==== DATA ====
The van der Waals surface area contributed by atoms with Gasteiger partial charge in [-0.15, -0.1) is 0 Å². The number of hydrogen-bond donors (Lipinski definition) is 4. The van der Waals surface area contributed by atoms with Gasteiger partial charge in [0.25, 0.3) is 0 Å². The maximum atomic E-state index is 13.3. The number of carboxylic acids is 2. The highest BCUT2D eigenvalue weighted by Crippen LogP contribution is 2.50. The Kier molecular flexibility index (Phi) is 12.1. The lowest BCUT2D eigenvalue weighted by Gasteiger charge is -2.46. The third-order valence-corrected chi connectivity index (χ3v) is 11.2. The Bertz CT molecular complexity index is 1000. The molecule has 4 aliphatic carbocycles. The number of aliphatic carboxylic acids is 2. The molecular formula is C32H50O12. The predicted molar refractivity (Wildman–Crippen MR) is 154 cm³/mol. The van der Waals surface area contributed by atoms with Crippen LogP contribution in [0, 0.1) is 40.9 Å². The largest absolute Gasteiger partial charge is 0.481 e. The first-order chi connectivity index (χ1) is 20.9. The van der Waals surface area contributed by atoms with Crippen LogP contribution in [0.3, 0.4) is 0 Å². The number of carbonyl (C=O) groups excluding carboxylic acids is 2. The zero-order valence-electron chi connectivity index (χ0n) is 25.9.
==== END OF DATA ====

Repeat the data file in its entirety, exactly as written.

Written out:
The van der Waals surface area contributed by atoms with Gasteiger partial charge in [-0.15, -0.1) is 0 Å². The number of hydrogen-bond donors (Lipinski definition) is 4. The van der Waals surface area contributed by atoms with Gasteiger partial charge in [0.25, 0.3) is 0 Å². The maximum atomic E-state index is 13.3. The number of carboxylic acids is 2. The highest BCUT2D eigenvalue weighted by Crippen LogP contribution is 2.50. The Kier molecular flexibility index (Phi) is 12.1. The lowest BCUT2D eigenvalue weighted by Gasteiger charge is -2.46. The third-order valence-corrected chi connectivity index (χ3v) is 11.2. The Bertz CT molecular complexity index is 1000. The molecule has 4 aliphatic carbocycles. The number of aliphatic carboxylic acids is 2. The molecular formula is C32H50O12. The predicted molar refractivity (Wildman–Crippen MR) is 154 cm³/mol. The van der Waals surface area contributed by atoms with Crippen LogP contribution in [0, 0.1) is 40.9 Å². The largest absolute Gasteiger partial charge is 0.481 e. The first-order chi connectivity index (χ1) is 20.9. The van der Waals surface area contributed by atoms with Crippen LogP contribution in [0.3, 0.4) is 0 Å². The number of carbonyl (C=O) groups excluding carboxylic acids is 2. The zero-order valence-electron chi connectivity index (χ0n) is 25.9.